“Bad Stream” in Main Line Today (April, 2020).
Once upon a time, a very long time ago now, about last Friday, Winnie-the-Pooh became yet another part of our ever-growing subscription-based society. Brought to you courtesy of Disney Plus and a $6.99 monthly charge, Pooh and friends have become bargaining chips in the subscription streaming wars.
Between Netflix, Amazon Prime, HBO, Hulu, Peacock, Disney TV and an onslaught of other streaming services now available, it makes one long for the good old days of handing your life savings over to the monopoly once known as cable TV. But why should our entertainment options be any different than the rest of our lives?
Once upon a time, and yes, indeed a very long time ago now, a subscription meant a monthly issue of Life, MAD Magazine, or Main Line Today showing up in your mailbox (any guesses as to which one is still being published?). Or a subscription meant the daily paper landing on your doorstep each morning.
Not anymore. I can only imagine how my day would look if I became a full-fledged, subscribing member of society.
I wake up in the morning and hop on my subscription-based exercise bike, working up a sweat with a community of half a million other subscribers. I grab a quick shower, then shave with a razor that arrived the same way those monthly magazines used to arrive. Getting dressed was never easier. An outfit showed up on my doorstep delivered to match just my style. I’m not even sure I have a style, but thankfully someone out there knows.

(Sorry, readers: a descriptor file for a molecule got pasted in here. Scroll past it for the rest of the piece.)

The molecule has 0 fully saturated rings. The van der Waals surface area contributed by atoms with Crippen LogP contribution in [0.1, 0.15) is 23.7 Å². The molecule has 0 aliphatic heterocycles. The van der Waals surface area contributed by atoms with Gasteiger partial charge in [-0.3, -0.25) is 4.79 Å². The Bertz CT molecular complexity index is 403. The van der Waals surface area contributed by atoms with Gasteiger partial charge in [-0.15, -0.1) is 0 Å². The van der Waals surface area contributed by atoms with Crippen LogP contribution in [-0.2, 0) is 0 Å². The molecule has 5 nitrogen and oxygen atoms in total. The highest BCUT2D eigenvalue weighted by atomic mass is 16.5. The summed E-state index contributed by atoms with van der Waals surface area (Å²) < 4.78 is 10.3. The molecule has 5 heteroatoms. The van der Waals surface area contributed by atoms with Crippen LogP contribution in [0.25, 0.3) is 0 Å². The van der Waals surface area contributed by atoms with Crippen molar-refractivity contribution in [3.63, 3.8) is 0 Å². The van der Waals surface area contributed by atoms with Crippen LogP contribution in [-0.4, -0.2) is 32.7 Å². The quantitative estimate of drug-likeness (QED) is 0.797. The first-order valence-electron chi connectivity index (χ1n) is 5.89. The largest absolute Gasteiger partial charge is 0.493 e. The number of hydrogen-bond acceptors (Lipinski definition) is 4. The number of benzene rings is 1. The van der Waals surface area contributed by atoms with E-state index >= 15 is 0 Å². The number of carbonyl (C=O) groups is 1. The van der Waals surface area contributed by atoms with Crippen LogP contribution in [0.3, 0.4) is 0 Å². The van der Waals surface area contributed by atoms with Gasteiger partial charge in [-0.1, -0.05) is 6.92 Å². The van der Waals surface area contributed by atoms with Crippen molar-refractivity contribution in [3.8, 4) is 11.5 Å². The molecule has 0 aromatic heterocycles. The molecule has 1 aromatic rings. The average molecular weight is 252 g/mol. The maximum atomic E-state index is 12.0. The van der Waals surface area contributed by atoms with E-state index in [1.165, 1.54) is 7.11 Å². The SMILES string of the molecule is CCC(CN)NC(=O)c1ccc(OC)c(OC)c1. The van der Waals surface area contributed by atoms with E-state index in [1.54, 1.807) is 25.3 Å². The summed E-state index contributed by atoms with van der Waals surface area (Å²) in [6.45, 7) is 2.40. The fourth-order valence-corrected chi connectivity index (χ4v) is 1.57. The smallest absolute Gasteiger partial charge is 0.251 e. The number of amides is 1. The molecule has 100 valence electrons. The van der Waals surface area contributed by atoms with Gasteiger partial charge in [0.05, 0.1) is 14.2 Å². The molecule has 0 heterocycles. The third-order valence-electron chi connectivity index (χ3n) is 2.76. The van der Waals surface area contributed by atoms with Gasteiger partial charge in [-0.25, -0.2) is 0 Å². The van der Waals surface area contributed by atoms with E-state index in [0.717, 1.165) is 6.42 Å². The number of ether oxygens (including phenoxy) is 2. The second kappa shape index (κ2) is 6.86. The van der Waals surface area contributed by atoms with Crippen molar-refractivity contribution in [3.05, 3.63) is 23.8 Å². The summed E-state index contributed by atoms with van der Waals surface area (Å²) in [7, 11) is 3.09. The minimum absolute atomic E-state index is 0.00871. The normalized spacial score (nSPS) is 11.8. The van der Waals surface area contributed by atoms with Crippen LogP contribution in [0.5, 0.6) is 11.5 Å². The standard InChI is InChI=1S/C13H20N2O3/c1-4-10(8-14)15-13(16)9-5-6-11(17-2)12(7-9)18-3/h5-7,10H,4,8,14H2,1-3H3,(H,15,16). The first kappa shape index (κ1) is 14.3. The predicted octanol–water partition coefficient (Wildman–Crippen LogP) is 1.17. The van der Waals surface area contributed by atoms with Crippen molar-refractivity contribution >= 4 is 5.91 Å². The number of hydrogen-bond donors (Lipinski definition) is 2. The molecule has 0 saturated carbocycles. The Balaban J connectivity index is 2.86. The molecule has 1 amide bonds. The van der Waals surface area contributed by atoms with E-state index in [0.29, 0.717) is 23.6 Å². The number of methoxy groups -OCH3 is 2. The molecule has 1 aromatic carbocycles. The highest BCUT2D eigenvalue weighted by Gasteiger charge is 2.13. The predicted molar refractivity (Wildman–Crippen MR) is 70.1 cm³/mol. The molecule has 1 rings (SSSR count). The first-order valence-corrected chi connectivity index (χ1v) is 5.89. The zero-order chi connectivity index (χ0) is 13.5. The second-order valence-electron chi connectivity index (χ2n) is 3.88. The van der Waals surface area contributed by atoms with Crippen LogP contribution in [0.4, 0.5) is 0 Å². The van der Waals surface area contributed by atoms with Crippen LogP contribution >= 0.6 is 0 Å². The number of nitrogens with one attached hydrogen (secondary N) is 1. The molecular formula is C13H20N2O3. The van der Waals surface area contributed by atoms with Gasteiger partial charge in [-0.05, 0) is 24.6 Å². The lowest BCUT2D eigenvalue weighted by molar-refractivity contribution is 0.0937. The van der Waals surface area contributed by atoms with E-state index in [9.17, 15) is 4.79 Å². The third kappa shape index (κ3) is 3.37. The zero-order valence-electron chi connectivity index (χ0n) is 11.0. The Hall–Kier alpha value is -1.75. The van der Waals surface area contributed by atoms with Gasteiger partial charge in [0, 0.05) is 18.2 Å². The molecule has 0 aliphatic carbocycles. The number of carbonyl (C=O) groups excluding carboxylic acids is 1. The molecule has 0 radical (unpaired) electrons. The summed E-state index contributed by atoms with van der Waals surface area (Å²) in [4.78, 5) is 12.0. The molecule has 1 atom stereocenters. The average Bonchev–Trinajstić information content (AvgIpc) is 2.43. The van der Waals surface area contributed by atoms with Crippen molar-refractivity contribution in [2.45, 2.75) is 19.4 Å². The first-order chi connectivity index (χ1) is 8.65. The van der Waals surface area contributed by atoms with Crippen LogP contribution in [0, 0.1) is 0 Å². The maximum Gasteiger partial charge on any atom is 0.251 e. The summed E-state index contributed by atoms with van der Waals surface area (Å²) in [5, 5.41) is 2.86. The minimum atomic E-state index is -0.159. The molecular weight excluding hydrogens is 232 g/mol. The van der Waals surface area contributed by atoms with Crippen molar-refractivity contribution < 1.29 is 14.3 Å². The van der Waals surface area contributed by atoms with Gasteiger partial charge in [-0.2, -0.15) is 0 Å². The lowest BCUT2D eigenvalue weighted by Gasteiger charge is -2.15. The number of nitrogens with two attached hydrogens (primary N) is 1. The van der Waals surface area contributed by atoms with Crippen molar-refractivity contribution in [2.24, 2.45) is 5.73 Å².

On the way to the office in my leased car, I listen to subscription-based radio. And once settled in my cube, I spend my day working on computer programs that are licensed by way of a monthly fee. Between spreadsheets and databases, I pull up my home security camera to watch the UPS guy drop off my next set of razors, tonight’s dinner, and a bottle of wine. The Amazon Prime guy shows up soon after, and to my surprise, he’s actually delivering a book. I hope it’s not a loaner in some pilot program to put libraries out of business, though I wouldn’t put it past Jeff Bezos.
Arriving home, I throw my meal-kit dinner together, open up my wine selection of the month, and spend the rest of the evening flipping through a dozen streaming services trying to decide what to watch. Midnight arrives, however, and I find myself still scrolling through the never-ending list of categories Netflix created that day to keep me guessing.
Making my way up to bed, I insert my earbuds and listen to calming stories and meditations from a subscription-based app. Sleep arrives.
A nightmare soon follows. In it, my life is simply a subscription.
And it’s about to be canceled.